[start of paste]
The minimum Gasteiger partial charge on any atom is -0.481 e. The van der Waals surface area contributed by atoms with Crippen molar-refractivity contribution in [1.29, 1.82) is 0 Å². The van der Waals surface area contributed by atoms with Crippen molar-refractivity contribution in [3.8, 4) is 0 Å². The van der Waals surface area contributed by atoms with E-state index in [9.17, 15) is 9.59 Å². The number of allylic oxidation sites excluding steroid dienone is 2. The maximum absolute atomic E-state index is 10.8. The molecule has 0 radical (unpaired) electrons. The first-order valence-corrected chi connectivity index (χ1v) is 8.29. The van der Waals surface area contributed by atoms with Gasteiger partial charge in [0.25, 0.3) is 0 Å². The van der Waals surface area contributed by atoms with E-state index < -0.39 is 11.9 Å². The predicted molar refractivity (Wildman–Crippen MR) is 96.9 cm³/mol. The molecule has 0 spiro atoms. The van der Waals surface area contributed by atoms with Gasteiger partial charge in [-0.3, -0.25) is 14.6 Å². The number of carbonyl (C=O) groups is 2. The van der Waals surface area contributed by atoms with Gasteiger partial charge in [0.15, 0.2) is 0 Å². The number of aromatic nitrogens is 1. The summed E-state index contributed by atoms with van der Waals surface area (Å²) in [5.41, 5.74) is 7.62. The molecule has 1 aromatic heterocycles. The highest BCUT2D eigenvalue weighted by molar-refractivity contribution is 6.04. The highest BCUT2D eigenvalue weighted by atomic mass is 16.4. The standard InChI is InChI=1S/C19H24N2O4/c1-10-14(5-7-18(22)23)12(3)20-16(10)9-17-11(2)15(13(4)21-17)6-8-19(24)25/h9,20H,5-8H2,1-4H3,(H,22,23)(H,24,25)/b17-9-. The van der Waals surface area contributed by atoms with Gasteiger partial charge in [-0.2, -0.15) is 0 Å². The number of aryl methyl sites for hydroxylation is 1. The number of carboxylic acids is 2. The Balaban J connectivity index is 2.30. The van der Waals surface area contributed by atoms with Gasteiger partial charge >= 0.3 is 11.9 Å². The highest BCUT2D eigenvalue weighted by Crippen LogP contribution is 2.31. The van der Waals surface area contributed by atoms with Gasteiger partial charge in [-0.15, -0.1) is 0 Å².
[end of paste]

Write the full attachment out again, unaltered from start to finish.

The minimum Gasteiger partial charge on any atom is -0.481 e. The van der Waals surface area contributed by atoms with Crippen molar-refractivity contribution in [1.29, 1.82) is 0 Å². The van der Waals surface area contributed by atoms with Crippen molar-refractivity contribution in [3.8, 4) is 0 Å². The van der Waals surface area contributed by atoms with E-state index in [9.17, 15) is 9.59 Å². The number of allylic oxidation sites excluding steroid dienone is 2. The maximum absolute atomic E-state index is 10.8. The molecule has 0 radical (unpaired) electrons. The first-order valence-corrected chi connectivity index (χ1v) is 8.29. The van der Waals surface area contributed by atoms with Gasteiger partial charge in [0.25, 0.3) is 0 Å². The van der Waals surface area contributed by atoms with E-state index < -0.39 is 11.9 Å². The predicted molar refractivity (Wildman–Crippen MR) is 96.9 cm³/mol. The molecule has 0 spiro atoms. The van der Waals surface area contributed by atoms with Gasteiger partial charge in [-0.3, -0.25) is 14.6 Å². The number of carbonyl (C=O) groups is 2. The van der Waals surface area contributed by atoms with Gasteiger partial charge in [0.15, 0.2) is 0 Å². The number of aromatic nitrogens is 1. The summed E-state index contributed by atoms with van der Waals surface area (Å²) in [5.41, 5.74) is 7.62. The molecule has 1 aromatic heterocycles. The highest BCUT2D eigenvalue weighted by molar-refractivity contribution is 6.04. The highest BCUT2D eigenvalue weighted by atomic mass is 16.4. The standard InChI is InChI=1S/C19H24N2O4/c1-10-14(5-7-18(22)23)12(3)20-16(10)9-17-11(2)15(13(4)21-17)6-8-19(24)25/h9,20H,5-8H2,1-4H3,(H,22,23)(H,24,25)/b17-9-. The van der Waals surface area contributed by atoms with Gasteiger partial charge in [-0.2, -0.15) is 0 Å². The number of aryl methyl sites for hydroxylation is 1. The number of carboxylic acids is 2. The Balaban J connectivity index is 2.30. The van der Waals surface area contributed by atoms with Gasteiger partial charge >= 0.3 is 11.9 Å². The highest BCUT2D eigenvalue weighted by Crippen LogP contribution is 2.31. The van der Waals surface area contributed by atoms with Gasteiger partial charge in [-0.15, -0.1) is 0 Å².